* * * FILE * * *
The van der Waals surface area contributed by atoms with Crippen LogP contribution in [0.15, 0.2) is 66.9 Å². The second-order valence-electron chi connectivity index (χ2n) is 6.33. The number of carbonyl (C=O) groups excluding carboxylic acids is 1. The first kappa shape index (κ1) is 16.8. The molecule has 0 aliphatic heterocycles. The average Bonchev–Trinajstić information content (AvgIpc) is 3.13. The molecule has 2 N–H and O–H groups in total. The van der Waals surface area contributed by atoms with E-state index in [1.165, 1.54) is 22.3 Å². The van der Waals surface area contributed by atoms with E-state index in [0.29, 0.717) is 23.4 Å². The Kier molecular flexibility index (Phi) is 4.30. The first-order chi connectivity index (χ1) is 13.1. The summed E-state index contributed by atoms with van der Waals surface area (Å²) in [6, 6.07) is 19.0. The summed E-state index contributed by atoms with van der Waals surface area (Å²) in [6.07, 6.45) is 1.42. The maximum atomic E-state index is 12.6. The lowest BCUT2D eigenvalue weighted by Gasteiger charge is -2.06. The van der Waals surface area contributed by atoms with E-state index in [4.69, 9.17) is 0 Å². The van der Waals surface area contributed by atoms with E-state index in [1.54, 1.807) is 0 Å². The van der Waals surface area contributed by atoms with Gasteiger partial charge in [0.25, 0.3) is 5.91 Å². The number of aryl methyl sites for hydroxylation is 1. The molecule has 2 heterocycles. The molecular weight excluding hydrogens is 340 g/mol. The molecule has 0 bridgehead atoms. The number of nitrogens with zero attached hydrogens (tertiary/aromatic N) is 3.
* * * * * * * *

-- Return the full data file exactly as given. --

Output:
The van der Waals surface area contributed by atoms with Crippen LogP contribution in [0.15, 0.2) is 66.9 Å². The second-order valence-electron chi connectivity index (χ2n) is 6.33. The number of carbonyl (C=O) groups excluding carboxylic acids is 1. The first kappa shape index (κ1) is 16.8. The molecule has 0 aliphatic heterocycles. The average Bonchev–Trinajstić information content (AvgIpc) is 3.13. The molecule has 2 N–H and O–H groups in total. The van der Waals surface area contributed by atoms with E-state index in [1.165, 1.54) is 22.3 Å². The van der Waals surface area contributed by atoms with E-state index in [0.29, 0.717) is 23.4 Å². The Kier molecular flexibility index (Phi) is 4.30. The first-order chi connectivity index (χ1) is 13.1. The summed E-state index contributed by atoms with van der Waals surface area (Å²) in [6, 6.07) is 19.0. The summed E-state index contributed by atoms with van der Waals surface area (Å²) in [6.07, 6.45) is 1.42. The maximum atomic E-state index is 12.6. The lowest BCUT2D eigenvalue weighted by Gasteiger charge is -2.06. The van der Waals surface area contributed by atoms with E-state index in [4.69, 9.17) is 0 Å². The van der Waals surface area contributed by atoms with E-state index in [1.54, 1.807) is 0 Å². The van der Waals surface area contributed by atoms with Gasteiger partial charge in [0.25, 0.3) is 5.91 Å². The number of aryl methyl sites for hydroxylation is 1. The molecule has 2 heterocycles. The molecular weight excluding hydrogens is 340 g/mol. The molecule has 0 bridgehead atoms. The number of nitrogens with zero attached hydrogens (tertiary/aromatic N) is 3.